admin-plugins author calendar category facebook post rss search twitter star star-half star-empty

Tidy Repo

The best & most reliable WordPress plugins

15 Tips for Creating Engaging Content

15 Tips for Creating Engaging Content


April 7, 2022 (modified on May 13, 2022)


Write as if you are talking to the reader.

Content rules. Whether you’re tweeting, writing blog posts, or contributing to a LinkedIn group discussion, it is content that drives relevant social media conversations and connects your company to your social network. But creating content that your audience will want to read can be challenging.


Imagine you’re reading this paragraph in a consulting firm’s blog:

An organization’s business architecture revolves around five broad areas viz. the customer segment, scope of products or services, geographic coverage, strategic differentiation, and profit pools. During the course of an M&A, organizations tend to alter one or more parameters of their business architecture which will impact their IT strategy needed to enhance customer reach, add efficiencies, reduce cost, add competitive advantage or enable business processes that could bolster any of the aforementioned.

Challenging to read*, isn’t it? Too often, businesses create content just like this and put it out on their social media channels. Then they wonder why they get so little engagement.

How can you write simply and well, so that others will want to connect with your company?

Important tips

These 15 tips will help you create engaging content:

  1. Before you start writing, decide the three main messages you want to get across to your reader. Stick to discussing these points in your piece, even if you find others equally compelling. Digress too often, and you risk losing the reader’s interest.
  2. Write for the reader, not yourself. Be respectful of your reader’s intelligence and time by getting to the point quickly. Be sure to relate your topic to the reader’s needs.
  3. Write as if you were having a conversation with the reader. Avoid using too much technical jargon that may not be familiar to your reader. Plain English is always best.
  4. Avoid overused business words and phrases that can make your writing appear dated as often as possible.
  5. The title of your work is essential. It should compel the reader to know more and include the most important messages you want to get across. If you were writing about a new information technology solution, your title might be “New Info Tech Solution Reduces Risk, Increases Return on Investment.”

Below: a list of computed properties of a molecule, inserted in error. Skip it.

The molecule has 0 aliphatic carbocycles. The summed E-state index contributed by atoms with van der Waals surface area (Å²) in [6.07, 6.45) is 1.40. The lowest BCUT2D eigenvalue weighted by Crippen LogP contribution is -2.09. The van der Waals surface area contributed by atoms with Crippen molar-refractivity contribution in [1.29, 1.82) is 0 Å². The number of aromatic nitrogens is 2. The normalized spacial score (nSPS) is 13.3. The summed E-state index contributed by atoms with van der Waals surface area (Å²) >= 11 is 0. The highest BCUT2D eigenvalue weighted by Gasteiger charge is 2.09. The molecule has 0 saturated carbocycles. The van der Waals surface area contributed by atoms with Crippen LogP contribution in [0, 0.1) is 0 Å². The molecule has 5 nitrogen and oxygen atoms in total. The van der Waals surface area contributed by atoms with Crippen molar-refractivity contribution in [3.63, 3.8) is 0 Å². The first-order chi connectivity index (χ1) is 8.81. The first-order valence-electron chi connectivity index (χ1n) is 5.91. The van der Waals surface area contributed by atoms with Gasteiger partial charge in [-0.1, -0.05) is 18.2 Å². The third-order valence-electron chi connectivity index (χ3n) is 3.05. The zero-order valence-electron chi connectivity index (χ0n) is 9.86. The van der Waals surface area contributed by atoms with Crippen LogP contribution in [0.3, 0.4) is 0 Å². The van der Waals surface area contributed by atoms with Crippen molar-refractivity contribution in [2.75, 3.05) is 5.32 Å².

6. Hook your reader in the first paragraph. You can do this by asking questions or sketching a scenario in a few sentences.
  7. Most readers will skim and dive into read-only if something catches their eye. Try using a WordPress quiz plugin to create engaging quizzes for your website.. Use a mix of short and long sentences and lots of white space to make your writing more appealing.
  8. Use bullets, checklists, and subheads to guide your reader through your writing and keep them interested. You can also bold your main points to be more evident as the reader skims.
  9. Avoid using the passive voice. For example, say, “Joe saw him.” rather than “He was seen by Joe.” The first is short and precise. The second is longer and therefore harder to read. Too much passive voice puts the reader to sleep.
  10. When you use technical terms or acronyms, define them on first use, even if you think your reader may be familiar with them.
  11. Make your points as simple as possible without dumbing down your topic. Please don’t make your reader work too hard to understand what it is you’re trying to say; when the reading gets too complex, readers bailout.
  12. Support your points with relevant examples, analogies, or short stories. This brings your content to life and lets readers relate to it.
  13. Declutter your writing. When you’ve completed your first draft, go back and read it to use shorter sentences and fewer words. For example, use “our books” instead of “the books that belong to us.”
  14. Proof and edit your work before publishing it. It’s easy to overlook this step if you’re on deadline. But rereading your work will allow you to spot things that need fixing – poor word choice, passive voice, typos, etc. These often aren’t obvious in the drafting stage.
  15. Close with a call to action. What is it that you want readers to do? Contact your company for help? Offer comments on your blog post?
Many resources can help you create compelling content. I recommend my clients read On Writing Well by William Zinsser. Although not explicitly written for social media, it is an excellent guide to the basics of good writing.Click to tweet

* If you like statistics, this passage has a Flesch-Kincaid reading level of 21.7 – well beyond college level – and a Flesch reading ease of 4 out of 100 points.

Loraine Kasprzak

Loraine Kasprzak, Advantage Marketing’s Founder and Managing Director, is a Certified Management Consultant (CMC) and MBA with over 17 years of hands-on experience in marketing communications and strategy. Loraine has facilitated communications strategies and programs for various clients, including engineering and environmental firms, healthcare and information technology companies, startups, and non-profits. She blogs about marketing and social media at and can be reached at